Reparations at the International Criminal Court: Podcast with Ruben Carranza



“In criminal prosecutions,” Mr. Carranza explains, “the focus is really on the accused person, on the alleged perpetrator, and not on the victim. On the other hand, in reparations programs, the focus is on the victim.”

“We brought Guy Mushiata, our colleague from the DRC, who talked about women victims of sexual violence related to conflict who have sued before the different courts of the DRC. More than 200 of them—200 victims—have obtained judgments, many of them in their favor, ordering reparations to be paid. None of these women have ever received anything from the state.”


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Mr. Carranza points out that the writers of the Rome Statute, which created the ICC, were caught in debate over whether the court should have a mandate to provide reparations, and in the end it became the first international criminal court with the power to do so.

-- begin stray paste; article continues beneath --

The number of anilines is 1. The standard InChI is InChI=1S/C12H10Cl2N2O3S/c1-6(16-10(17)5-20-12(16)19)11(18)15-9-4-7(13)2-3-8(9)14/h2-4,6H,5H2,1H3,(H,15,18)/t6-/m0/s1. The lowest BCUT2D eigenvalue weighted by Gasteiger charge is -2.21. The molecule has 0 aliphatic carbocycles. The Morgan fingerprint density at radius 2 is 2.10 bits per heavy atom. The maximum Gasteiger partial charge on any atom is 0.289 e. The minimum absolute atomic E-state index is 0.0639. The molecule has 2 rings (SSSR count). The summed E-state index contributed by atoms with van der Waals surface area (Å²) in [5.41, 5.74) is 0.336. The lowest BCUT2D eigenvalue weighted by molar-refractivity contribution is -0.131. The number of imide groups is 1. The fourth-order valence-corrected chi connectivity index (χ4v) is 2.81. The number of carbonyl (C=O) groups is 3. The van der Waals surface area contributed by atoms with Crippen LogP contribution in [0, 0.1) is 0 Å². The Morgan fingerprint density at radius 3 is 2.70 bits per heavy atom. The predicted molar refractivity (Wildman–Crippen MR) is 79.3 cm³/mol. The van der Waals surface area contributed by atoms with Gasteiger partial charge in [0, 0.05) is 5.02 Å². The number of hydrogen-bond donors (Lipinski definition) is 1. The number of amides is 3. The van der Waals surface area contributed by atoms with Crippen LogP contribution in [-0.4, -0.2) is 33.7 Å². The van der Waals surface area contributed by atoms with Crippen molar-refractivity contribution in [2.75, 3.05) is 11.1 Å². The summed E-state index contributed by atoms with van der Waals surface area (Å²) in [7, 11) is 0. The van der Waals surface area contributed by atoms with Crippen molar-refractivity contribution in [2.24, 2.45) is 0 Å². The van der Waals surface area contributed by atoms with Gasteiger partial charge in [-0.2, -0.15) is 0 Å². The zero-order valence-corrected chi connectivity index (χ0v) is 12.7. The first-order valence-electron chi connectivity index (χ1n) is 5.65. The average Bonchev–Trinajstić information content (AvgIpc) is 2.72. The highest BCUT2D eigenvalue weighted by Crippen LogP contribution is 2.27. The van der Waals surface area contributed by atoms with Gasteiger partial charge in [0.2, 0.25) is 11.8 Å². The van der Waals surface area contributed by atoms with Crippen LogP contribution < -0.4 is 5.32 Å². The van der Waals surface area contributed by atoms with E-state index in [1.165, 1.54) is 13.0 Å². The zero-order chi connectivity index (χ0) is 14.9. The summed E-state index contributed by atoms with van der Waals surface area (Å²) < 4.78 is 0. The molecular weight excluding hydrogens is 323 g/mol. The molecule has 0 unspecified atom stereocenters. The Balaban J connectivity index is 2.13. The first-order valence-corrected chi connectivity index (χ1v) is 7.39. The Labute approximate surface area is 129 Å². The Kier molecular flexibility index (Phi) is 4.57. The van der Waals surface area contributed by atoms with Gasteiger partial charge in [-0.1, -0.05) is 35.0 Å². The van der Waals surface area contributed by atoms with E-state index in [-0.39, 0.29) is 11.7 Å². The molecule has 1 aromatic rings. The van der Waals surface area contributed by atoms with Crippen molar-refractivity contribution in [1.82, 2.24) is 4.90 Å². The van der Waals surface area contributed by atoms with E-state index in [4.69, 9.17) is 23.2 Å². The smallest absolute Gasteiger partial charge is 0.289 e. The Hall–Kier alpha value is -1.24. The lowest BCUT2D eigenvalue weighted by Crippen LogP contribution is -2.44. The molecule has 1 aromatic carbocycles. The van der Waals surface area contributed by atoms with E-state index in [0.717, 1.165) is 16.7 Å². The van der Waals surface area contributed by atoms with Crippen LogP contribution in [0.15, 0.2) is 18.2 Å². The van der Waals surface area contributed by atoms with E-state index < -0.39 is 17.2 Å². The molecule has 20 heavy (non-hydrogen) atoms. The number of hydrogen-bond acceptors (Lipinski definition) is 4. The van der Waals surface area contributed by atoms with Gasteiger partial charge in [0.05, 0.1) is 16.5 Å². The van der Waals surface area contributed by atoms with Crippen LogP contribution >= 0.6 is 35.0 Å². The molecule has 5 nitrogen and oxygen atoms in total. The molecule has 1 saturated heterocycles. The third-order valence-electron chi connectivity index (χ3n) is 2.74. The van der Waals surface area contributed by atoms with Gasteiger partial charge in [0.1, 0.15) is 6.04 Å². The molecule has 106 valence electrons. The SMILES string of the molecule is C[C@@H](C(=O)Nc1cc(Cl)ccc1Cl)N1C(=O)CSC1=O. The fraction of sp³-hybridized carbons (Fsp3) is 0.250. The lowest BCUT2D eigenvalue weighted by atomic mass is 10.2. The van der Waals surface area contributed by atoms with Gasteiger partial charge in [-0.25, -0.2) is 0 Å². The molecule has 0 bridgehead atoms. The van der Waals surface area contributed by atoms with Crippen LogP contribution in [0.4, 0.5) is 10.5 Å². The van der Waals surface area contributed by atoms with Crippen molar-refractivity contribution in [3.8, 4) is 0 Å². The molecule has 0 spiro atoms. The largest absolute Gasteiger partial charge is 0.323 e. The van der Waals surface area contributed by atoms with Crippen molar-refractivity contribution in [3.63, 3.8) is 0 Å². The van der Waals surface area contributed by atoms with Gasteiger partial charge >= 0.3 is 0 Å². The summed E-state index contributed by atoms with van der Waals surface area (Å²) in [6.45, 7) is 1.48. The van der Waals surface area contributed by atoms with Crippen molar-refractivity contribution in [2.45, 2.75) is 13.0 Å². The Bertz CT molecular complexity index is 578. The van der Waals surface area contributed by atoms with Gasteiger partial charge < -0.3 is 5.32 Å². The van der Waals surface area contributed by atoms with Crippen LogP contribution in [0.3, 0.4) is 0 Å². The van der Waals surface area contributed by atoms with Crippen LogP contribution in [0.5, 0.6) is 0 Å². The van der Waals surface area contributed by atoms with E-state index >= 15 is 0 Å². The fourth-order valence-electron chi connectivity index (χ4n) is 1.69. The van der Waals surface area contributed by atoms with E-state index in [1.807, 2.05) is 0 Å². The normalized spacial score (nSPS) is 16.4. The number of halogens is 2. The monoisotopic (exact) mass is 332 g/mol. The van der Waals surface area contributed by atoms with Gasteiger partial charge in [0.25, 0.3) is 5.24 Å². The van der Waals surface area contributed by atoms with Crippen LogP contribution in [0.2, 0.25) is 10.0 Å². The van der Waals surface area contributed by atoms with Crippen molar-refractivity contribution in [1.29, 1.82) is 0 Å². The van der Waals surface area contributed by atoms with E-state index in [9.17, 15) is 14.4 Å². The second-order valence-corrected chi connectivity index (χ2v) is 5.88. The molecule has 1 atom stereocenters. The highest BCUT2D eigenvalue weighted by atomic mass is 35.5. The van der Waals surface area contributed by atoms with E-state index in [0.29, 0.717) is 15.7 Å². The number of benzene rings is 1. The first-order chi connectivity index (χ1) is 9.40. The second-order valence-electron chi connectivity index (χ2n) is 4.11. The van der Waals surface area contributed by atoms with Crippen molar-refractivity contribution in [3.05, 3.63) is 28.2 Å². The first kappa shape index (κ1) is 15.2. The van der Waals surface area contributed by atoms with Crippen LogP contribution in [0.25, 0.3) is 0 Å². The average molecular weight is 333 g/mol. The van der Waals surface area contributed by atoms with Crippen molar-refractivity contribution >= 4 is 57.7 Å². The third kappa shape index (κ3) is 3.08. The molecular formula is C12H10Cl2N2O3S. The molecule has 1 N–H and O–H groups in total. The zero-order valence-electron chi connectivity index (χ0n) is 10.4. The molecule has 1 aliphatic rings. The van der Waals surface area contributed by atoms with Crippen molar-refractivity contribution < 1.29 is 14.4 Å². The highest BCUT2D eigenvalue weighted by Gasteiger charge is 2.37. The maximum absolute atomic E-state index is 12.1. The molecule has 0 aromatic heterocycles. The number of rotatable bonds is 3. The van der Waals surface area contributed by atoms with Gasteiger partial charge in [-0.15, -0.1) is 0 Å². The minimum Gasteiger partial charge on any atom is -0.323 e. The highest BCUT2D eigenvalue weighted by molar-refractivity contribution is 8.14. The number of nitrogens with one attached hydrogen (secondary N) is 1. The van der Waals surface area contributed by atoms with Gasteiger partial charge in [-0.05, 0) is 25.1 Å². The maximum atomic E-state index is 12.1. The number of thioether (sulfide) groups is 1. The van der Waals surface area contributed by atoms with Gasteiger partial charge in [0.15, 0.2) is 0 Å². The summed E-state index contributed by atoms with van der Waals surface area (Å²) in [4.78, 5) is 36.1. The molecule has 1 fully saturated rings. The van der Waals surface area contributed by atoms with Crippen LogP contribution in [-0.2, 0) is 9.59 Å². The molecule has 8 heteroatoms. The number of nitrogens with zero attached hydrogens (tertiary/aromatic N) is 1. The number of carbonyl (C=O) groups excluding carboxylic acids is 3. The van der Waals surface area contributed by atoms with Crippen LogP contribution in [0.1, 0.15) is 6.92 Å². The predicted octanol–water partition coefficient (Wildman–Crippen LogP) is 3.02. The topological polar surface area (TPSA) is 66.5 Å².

“One of the very basic things that the international community can do,” Mr. Carranza recommends, “is support national reparations programs. The second way is for the international community to provide voluntary contributions to the Trust Fund for Victims, so that the TFV itself can expand its role and its assistance mandate.”

Third, Mr. Carranza adds, the international community should “assist the court in the freezing, identification and recovery of assets of perpetrators because under the Rome Statute system, once there is a conviction, [the assets could be] forfeited, and will go to reparations.”